As we commemorate International Women’s Day, let us reflect on the positive influence of mentoring a young woman in the workplace, which can enhance not only her professional development but also benefit the organisation as a whole, writes Anna Collard, senior vice-president: content strategy and evangelist at KnowBe4 Africa.

Whenever anybody achieves success, it’s important to remind yourself that they did not get there alone. The people who helped me get to where I am today, I remember them, – many of them male colleagues or superiors. I am deeply indebted to them for investing in me and believing in me. Without their help and support, I definitely wouldn’t have been able to make the progress in the male-dominated IT industry.

It is quite fitting then that the theme of this year’s International Women’s Day is investing in women to accelerate progress. Despite the strides women have made over the years, such as gaining the right to vote and advocating for equal pay, many countries still marginalise women.

At the corporate level, women are equally capable of leading companies as men. Research from the Harvard Business Review shows that women scored as well as men in leadership skills based on 360-degree assessments. However, it is noted that most women under 25 lack self-confidence, a trait that tends to self-correct by the age of 40.

Why do young women lack confidence in the workplace? Could it be because of low self-esteem and negative cultural stereotypes? Perhaps.

In South Africa, youth unemployment is one of the most pressing issues, with six out of 10 individuals aged 18 to 24 being unemployed. Paradoxically, many IT firms report a skills shortage. At KnowBe4, we pondered if there is a way to bridge the gap between those seeking jobs and those offering them.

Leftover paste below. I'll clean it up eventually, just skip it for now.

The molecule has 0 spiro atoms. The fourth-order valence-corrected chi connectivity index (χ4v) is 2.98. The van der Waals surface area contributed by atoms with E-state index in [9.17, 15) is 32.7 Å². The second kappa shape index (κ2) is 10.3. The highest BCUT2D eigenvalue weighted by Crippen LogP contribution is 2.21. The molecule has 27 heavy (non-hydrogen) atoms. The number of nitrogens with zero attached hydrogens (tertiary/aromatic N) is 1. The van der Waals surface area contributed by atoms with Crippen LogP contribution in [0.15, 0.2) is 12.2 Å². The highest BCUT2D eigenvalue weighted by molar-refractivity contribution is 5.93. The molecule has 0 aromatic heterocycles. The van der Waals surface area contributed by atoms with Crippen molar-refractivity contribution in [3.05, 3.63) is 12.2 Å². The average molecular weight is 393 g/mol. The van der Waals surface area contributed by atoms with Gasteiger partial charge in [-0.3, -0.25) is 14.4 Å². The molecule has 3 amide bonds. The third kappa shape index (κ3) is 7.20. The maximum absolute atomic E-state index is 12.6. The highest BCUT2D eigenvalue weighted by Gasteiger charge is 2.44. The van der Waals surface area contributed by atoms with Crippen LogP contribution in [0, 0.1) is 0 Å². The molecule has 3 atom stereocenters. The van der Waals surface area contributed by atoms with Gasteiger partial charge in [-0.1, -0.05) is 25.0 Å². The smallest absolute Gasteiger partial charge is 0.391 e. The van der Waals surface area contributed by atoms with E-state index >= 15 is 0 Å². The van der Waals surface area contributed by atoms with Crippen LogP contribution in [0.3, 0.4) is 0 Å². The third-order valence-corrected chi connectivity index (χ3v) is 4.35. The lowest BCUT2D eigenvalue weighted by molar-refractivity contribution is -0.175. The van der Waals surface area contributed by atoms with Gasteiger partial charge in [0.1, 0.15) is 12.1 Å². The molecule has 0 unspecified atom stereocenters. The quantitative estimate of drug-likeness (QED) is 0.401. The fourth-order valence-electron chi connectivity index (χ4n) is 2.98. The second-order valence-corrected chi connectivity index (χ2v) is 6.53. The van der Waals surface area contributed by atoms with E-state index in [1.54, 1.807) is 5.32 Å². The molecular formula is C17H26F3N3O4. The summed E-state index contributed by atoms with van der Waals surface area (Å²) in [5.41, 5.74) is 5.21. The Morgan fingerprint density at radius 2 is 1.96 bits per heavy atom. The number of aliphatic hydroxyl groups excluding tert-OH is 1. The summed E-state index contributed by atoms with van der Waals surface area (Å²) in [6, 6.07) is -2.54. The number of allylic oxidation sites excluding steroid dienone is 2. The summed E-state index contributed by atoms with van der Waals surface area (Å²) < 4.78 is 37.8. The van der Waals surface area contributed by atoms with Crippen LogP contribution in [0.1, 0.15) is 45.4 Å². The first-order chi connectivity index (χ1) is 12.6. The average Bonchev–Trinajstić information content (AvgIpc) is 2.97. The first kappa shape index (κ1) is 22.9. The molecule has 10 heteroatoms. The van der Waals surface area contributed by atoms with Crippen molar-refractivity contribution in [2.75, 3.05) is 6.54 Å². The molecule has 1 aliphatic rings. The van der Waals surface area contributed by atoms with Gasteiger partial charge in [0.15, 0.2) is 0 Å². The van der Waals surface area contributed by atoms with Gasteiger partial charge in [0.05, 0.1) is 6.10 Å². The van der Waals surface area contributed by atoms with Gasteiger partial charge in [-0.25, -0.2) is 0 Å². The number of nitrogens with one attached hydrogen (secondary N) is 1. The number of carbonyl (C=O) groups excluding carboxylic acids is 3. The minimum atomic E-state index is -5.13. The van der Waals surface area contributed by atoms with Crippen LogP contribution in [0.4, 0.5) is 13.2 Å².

Creating pathways out of poverty through digital skills

This led to the MiDO Cyber Academy. Established in 2023 by The UK’s Foreign, Commonwealth and Development Office (FCDO) in partnership with KnowBe4 Africa and MiDO Technologies, MiDO Cybersecurity Academy is an Intern Readiness Programme aimed at underserved communities within the Western Cape in March 2023.

The academy’s goal is to offer pathways out of poverty by exposing young individuals to relevant training and work opportunities in the Cybersecurity industry, addressing the need for businesses to enhance their talent pool. In 2023, our first cohort of 21 graduates completed the program, with the majority being women.

The MiDO Academy’s focus is on cybersecurity training, with an emphasis on critical thinking, collaboration and innovation. We do not believe you need a three-year university degree to be employed in cybersecurity or the IT industry; curiosity and the right attitude are what truly count. Our training also emphasises soft skills like interviewing and public speaking, which are often lacking in candidates from disadvantaged backgrounds but are crucial for employability and navigating a corporate environment.

Mentoring and internships

Another key aspect of the MiDO Academy is mentoring. Each candidate is assigned a mentor who plays a crucial role in guiding them as they progress through the 10-month programme. After the programme is complete, the project team assists graduates in finding employment as interns in the IT industry.

If you are wondering how you can contribute, consider offering an internship to a young woman of colour in your workplace, providing them with an opportunity to succeed. Research shows that diverse and inclusive organisations are more successful and healthier than those that are not. If you have benefited from the help and support of others in your career advancement, it might be time to pay it forward and do the same for others.